The Delhi High Court has been urged by the PMO that, “Prime Minister’s Citizen Assistance and Relief in Emergency Fund’, or the PM-CARES Fund, which was created for assistance in the Covid-19 pandemic, does not come under the Government of India and it will not fall under the ambit of Right to Information (RTI) Act. Also, the fund collected is not a part of the Consolidated Fund of India.
The Centre, in an affidavit, stated that the Fund can neither be listed as “State” nor “public authority” under the Right to Information as it accepts funds from private sources.
In an affidavit filed by an Under-Secretary at the Prime Minister’s Office (PMO) who is performing duty in the PM Cares Trust on an honorary basis, it has been said the trust works with transparency and its funds are audited by an auditor- a chartered accountant chosen from the panel formed by Mr. G.C. Murmu, Comptroller and Auditor General of India.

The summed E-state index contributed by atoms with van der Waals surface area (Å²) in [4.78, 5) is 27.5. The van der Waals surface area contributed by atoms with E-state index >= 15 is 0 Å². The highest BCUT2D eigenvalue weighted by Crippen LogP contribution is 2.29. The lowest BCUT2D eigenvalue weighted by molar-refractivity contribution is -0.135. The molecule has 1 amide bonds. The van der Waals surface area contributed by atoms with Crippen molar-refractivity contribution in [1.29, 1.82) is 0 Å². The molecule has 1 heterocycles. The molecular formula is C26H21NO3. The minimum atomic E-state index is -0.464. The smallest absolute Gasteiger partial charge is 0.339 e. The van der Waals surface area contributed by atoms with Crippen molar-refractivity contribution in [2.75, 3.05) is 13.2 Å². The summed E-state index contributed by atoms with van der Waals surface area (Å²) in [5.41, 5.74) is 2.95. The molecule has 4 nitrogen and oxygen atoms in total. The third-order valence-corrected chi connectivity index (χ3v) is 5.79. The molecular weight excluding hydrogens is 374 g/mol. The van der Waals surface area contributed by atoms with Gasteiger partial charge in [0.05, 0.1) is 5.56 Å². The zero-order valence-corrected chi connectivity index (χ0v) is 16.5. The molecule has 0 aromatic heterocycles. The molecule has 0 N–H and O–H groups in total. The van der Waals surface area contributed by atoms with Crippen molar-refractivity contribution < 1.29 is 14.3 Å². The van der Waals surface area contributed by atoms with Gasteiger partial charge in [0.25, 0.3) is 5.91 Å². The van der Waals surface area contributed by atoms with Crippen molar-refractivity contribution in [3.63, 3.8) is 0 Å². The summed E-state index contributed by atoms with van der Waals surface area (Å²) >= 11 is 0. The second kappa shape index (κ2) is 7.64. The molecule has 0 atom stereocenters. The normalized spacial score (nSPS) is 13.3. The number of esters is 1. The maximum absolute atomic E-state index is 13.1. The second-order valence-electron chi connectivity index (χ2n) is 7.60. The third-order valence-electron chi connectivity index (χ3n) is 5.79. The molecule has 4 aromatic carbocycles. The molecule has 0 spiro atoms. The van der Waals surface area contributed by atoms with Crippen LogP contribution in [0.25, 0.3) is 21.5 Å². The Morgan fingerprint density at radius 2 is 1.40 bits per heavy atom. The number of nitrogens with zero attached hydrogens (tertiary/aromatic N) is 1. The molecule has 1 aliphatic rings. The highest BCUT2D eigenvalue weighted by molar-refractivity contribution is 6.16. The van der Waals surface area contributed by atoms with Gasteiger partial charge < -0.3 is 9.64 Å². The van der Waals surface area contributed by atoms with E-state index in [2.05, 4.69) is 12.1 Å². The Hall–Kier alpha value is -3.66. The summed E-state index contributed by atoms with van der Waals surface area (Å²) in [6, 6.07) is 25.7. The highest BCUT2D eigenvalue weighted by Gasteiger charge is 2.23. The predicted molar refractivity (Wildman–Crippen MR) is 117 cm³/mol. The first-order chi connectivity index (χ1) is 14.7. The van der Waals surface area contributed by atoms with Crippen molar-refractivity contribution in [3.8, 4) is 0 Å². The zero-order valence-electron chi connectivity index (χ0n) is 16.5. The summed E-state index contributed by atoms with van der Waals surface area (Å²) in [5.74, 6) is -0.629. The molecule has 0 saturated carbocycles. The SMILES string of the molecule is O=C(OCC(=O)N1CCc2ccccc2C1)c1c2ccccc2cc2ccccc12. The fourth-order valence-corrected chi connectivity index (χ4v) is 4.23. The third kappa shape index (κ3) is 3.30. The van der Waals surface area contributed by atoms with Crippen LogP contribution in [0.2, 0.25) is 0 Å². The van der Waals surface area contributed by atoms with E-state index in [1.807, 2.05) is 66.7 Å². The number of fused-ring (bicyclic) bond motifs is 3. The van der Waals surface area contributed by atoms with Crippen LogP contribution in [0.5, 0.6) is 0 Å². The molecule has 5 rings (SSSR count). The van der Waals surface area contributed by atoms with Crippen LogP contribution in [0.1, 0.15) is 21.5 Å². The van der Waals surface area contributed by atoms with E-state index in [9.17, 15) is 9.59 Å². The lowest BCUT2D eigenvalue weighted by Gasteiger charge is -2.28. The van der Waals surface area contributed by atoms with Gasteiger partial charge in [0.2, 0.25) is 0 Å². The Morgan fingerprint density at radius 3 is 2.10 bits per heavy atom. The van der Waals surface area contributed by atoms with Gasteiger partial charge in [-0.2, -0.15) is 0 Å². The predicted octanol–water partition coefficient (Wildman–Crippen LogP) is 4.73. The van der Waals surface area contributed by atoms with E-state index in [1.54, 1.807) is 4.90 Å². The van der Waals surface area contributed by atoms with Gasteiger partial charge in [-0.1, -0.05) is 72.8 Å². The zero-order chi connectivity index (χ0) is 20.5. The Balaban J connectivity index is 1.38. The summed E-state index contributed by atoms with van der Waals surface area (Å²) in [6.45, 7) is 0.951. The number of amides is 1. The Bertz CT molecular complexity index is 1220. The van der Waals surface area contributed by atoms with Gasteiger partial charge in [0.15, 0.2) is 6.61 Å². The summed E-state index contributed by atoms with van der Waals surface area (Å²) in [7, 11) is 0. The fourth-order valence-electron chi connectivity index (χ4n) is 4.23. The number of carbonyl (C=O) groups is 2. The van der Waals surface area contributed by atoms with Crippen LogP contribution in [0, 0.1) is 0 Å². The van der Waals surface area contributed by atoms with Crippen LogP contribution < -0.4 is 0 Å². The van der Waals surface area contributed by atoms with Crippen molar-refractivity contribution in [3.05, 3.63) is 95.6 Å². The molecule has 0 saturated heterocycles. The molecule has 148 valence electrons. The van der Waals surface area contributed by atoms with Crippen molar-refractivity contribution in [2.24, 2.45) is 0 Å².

“To ensure transparency, the audited report is put on the official website of the trust along with the details of utilization of funds received by the trust,” says the affidavit filed by Pradeep Kumar Srivastava, Under Secretary at the PMO.
“I state that when the petitioner is claiming to be a public-spirited person and seeking to pray for various reliefs only for transparency, it does not matter whether PM-CARES is a ‘State’ within the meaning of Article 12 of the Constitution of India”, proclaimed the officer in the affidavit.
A bench of Chief Justice D N Patel and Justice Amit Bansal has resolved the matter for further hearing on September 27.